An enigmatic dinosaur — which sported a swan-like neck, amphibious flippers and Velociraptor-esque claws — could walk like a duck and swim like a penguin during its heyday on Earth, scientists have found after examining its fossilized remains.
In fact, the remains, which were on the black market for years, painted such a wacky image of a dinosaur that paleontologists thought it was a sophisticated fake at first. [See images of the swan-necked, amphibious dinosaur]
Its discovery reveals that the bird-like dinosaur was likely semiaquatic and felt right at home in the water, the researchers said. This is surprising because the newfound species is a theropod — a group of bipedal, mostly meat-eating dinosaurs that includes Tyrannosaurus rex — and it's thought that most theropods didn't spend much time in the water, the researchers said. (The major exception being Spinosaurus. Also, T. rex could likely swim, fossilized underwater footprints show.)
The newly identified species likely swam with its flipper-like arms, and its long neck likely helped it with foraging and ambush hunting, the researchers said.
The newfound dinosaur hails from Ukhaa Tolgod, a dinosaur graveyard in southern Mongolia. Researchers named it Halszkaraptor escuilliei, or "Halszka" for short, honoring Halszka Osmólska (1930-2008), a Polish paleontologist who specialized in Mongolian dinosaurs. The species name honors François Escuillié, who returned the poached specimen to Mongolia, the researchers wrote in the study.
"Illegally exported from Mongolia, Halszka resided in private collections around the world before it was acquired in 2015 and offered to paleontologists for study and to prepare its return to Mongolia," study senior researcher Pascal Godefroit, a paleontologist at the Royal Belgian Institute of Natural Sciences in Brussels, said in a statement.
Once H. escuilliei was safely delivered to scientists, they set about analyzing it. But the bizarre dinosaur didn't fit into any of the predatory dinosaur groups known from Mongolia. Rather, it had a mix of reptilian, avian and amphibian characteristics. It even had sickle-like "killer claws" on its feet, like those of Velociraptor, the researchers noted.
"The first time I examined the specimen, I even questioned whether it was a genuine fossil," study lead researcher Andrea Cau, a paleontologist at the Geological Museum Giovanni Capellini in Bologna, Italy, said in the statement.
To ensure the specimen was real, and not a fake configured on the black market, the researchers analyzed it with synchrotron multi-resolution X-ray microtomography. This technique allowed the researchers to take multiple X-rays that were 100 billion times more powerful than X-rays used in hospitals. The scientists then assembled these X-rays to create a virtual 3D image of the dinosaur.
Much to the scientists' delight, the results showed that the specimen appeared to be a genuine animal, and not a fake specimen pieced together from different fossils, said study co-researcher Dennis Voeten, a researcher at the European Synchrotron Radiation Facility (ESRF).
The synchrotron also revealed that the dinosaur has a number of teeth in its mouth that can't be seen with the naked eye, study co-researcher Vincent Beyrand, a researcher at the ESRF, said. "We also identified a neurovascular mesh inside its snout that resembles those of modern crocodiles to a remarkable degree," Beyrand said in the statement. "These aspects suggest that Halszka was an aquatic predator."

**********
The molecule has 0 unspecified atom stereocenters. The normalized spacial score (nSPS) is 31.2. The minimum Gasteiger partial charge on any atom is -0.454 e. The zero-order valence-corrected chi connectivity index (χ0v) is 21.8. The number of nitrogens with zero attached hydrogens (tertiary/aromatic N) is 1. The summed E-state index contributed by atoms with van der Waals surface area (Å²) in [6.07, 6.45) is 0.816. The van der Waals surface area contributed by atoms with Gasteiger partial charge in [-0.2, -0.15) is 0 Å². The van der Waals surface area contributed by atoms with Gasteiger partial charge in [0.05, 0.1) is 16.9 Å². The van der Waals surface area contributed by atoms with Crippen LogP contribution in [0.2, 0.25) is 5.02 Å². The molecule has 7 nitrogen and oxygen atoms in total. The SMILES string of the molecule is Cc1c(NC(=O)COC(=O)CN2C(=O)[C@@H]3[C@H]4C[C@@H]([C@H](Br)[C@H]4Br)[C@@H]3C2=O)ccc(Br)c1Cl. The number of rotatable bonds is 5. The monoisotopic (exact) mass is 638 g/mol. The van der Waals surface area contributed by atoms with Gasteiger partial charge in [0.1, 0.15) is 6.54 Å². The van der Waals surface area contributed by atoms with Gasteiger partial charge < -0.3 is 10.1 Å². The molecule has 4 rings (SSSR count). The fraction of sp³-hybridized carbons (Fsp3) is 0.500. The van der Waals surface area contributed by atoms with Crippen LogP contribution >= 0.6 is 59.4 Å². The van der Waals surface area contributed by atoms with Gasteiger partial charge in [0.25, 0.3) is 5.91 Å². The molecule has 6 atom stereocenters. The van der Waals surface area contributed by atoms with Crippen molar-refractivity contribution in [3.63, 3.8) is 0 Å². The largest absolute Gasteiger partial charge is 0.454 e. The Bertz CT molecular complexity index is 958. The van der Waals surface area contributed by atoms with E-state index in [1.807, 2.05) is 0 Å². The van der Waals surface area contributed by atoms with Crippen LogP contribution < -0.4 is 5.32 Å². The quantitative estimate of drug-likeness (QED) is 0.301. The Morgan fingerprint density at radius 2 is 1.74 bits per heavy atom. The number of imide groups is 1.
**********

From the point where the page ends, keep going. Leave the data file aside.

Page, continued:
The synchrotron also showed that Halszka walked on two legs while on land, likely with the same posture that modern ducks have. While in the water, the bird-like dinosaur likely used its "flippers" to swim, much like penguins do today, the researchers said. [In Images: Digging Up a Swimming Dinosaur Called Spinosaurus]
Despite its odd features, Halszka isn't the only bizarre dinosaur from the Gobi Desert. Several other strange Mongolian theropods appear to be closely related to it, which prompted the researchers to create Halszkaraptorinae, a new group that is a subfamily of the dromaeosaurs, a dinosaur group commonly known as raptors.
However, some scientists are still skeptical about Halszka's validity.
It could be a weird new type of dinosaur, "but because the specimen was collected by poachers and sold on the black market, I am just not 100 percent sure it hasn't been tampered with," said Steve Brusatte, a paleontologist at the University of Edinburgh. "Some fakes these days are so sophisticated."
The conclusion that the dinosaur was semiaquatic is not a "slam dunk," Brusatte added. "The evidence is mostly circumstantial at this point," he told Live Science in an email. "For instance, the long neck is seen in many other small theropods, and is even seen in modern dinosaurs that are not aquatic, like ostriches."
Despite this uncertainty, "I'm very excited about this fossil, but I think it raises more questions than it answers, and we'll probably be debating about it for years," Brusatte said.
The study was published online yesterday (Dec. 6) in the journal Nature.
Original article on Live Science.
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Laura is the archaeology and Life's Little Mysteries editor at Live Science. She also reports on general science, including paleontology. Her work has appeared in The New York Times, Scholastic, Popular Science and Spectrum, a site on autism research. She has won multiple awards from the Society of Professional Journalists and the Washington Newspaper Publishers Association for her reporting at a weekly newspaper near Seattle. Laura holds a bachelor's degree in English literature and psychology from Washington University in St. Louis and a master's degree in science writing from NYU.